Sound/Music: 4 / 5.  Effective soundtrack from a variety of sources, but the main composer is Travis "Creole Kid" Pierre.  The sound design on the whole is on par with any professionally shot flick, and the credit for that goes to Forever Damor.
Acting: 4 .5 / 5.  Incredible acting from the main leads -- THIS IS HOW IT IS DONE, for those who are curious.  I have to give a serious shout out in particular to Hathor.  She's not only gorgeous, folks -- check on her in ten years and I guarantee she'll be starring in big productions because she's just THAT talented.  The closing shots of her with Judson are just breathtaking.  And speaking of Judson -- he's already seen some action in big time TV courtesy of "Burn Notice", and deservedly so.  I look forward to seeing more of both of these top notch thespians in future projects -- hopefully soon, soon, SOON!  The supporting cast do what they have to do, and none are distractingly bad, but thankfully they only have a handful of lines to distract us from the main attraction, which is unquestionably Hathor and Judson.

Final Grade: 4.2 / 5.  

Don't forget to check out the trailer for "Fear Thy Neighbor", follow the film on Facebook and Twitter and watch the full film on YouTube right here!

For more coverage of "Fear Thy Neighbor", check out our exclusive interviews with writer/director Josh Goodman here, and actress Valentina Isis (Kisanti Hathor) here!

"Fear Thy Neighbor" is officially an HONORABLE MENTION of FOREST CITY SHORT FILM REVIEW'S MUST SEE SHORT FILMS of 2015!  Check it out right here!

A Man & His Murder: Mystery and Darkness in "Hello, My Name Is Death"

Genre: Supernatural Thriller
Length- 8:12
Company: Red Maple Media

A man (Andre Herzegovitch) wakes up alone in a dark room, sitting in a chair, with no idea how he got there or what happened to him last night.  Or yesterday morning.  Or whenever IT happened, whatever it was.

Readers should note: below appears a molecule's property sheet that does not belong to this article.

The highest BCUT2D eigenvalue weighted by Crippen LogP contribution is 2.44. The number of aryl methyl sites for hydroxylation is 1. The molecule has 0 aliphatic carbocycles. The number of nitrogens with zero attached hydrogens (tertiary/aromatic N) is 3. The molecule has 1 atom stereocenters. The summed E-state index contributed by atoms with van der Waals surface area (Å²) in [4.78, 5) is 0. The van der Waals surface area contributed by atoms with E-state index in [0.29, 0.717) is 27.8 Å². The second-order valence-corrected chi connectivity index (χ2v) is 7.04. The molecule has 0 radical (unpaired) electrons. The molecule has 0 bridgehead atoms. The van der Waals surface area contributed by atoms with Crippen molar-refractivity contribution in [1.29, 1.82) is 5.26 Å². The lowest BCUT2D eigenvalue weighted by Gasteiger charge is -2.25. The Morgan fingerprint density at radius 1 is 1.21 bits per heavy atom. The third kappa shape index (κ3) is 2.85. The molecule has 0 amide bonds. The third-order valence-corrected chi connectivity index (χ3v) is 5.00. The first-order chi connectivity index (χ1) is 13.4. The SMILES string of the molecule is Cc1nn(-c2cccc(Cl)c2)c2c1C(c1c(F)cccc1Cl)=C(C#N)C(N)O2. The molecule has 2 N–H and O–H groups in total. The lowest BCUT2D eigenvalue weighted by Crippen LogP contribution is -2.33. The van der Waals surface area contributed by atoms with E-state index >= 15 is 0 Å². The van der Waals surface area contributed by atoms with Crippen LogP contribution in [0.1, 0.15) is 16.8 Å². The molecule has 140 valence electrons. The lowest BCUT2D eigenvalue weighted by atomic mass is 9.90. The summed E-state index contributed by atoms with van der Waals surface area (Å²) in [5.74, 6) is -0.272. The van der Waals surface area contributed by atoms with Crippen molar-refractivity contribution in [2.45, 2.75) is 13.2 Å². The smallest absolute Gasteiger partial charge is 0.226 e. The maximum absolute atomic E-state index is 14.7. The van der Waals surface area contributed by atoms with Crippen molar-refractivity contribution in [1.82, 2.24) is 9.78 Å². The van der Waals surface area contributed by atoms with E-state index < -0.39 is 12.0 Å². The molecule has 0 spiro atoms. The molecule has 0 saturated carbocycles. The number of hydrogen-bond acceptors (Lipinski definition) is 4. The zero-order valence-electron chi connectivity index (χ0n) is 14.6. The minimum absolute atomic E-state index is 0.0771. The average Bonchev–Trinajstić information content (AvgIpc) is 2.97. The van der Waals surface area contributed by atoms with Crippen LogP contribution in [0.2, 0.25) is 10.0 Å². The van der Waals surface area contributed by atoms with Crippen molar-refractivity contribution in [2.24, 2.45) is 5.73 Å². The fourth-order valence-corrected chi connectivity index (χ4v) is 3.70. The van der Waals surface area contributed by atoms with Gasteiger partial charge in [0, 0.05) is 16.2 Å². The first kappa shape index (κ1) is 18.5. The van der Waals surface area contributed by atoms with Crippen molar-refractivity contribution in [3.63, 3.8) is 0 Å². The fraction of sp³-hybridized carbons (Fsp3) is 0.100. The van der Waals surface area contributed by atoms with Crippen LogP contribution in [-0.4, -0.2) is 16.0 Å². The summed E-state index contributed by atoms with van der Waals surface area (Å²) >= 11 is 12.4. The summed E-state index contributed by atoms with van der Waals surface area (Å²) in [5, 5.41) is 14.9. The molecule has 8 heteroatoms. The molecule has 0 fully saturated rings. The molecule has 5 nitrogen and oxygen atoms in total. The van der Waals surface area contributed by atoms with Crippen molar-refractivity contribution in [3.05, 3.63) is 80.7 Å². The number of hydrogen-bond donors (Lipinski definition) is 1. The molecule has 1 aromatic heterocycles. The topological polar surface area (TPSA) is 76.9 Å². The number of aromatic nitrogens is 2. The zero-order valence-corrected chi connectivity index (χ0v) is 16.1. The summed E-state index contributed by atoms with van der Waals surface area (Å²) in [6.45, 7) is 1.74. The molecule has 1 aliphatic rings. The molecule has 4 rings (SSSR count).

Then, Death (Nileja James) appears, and she reveals that the man is dead, and that he has one chance to save his life: determine which important woman in his life shot him dead.

Is it his wife (Karah Serine)?  His daughter (Sarah O'Sullivan)?

He has six minutes and sixty six seconds (Filmmakers: I see what'cha did there) to decide.

Tick tock . . .


"Hello, My Name is Death" is written, directed and produced by Ziyad Saadi.  It's a short film that hints at a sort of Jacob's Ladder-style psychological assault on the senses.  The main difference here is that the emphasis is not on the terror, but on the mystery: who killed the man?

And the second mystery is just as interesting . . . why did the killer kill him?

The mystery could have been a strength, but unfortunately we're rattled at from all directions by sound bytes that literally are repeated so many times I lost count.  Without clues, these oddball quotes don't add up to anything, and the mystery's solution is never satisfactorily delivered to the audience.

WORDS . . . MORE WORDS . . .                                                            

The movie clocks in at eight minutes and some change with credits, but the film proper only takes about five and a half to conclude.  Even so, with all the repetition, my patience wore thin.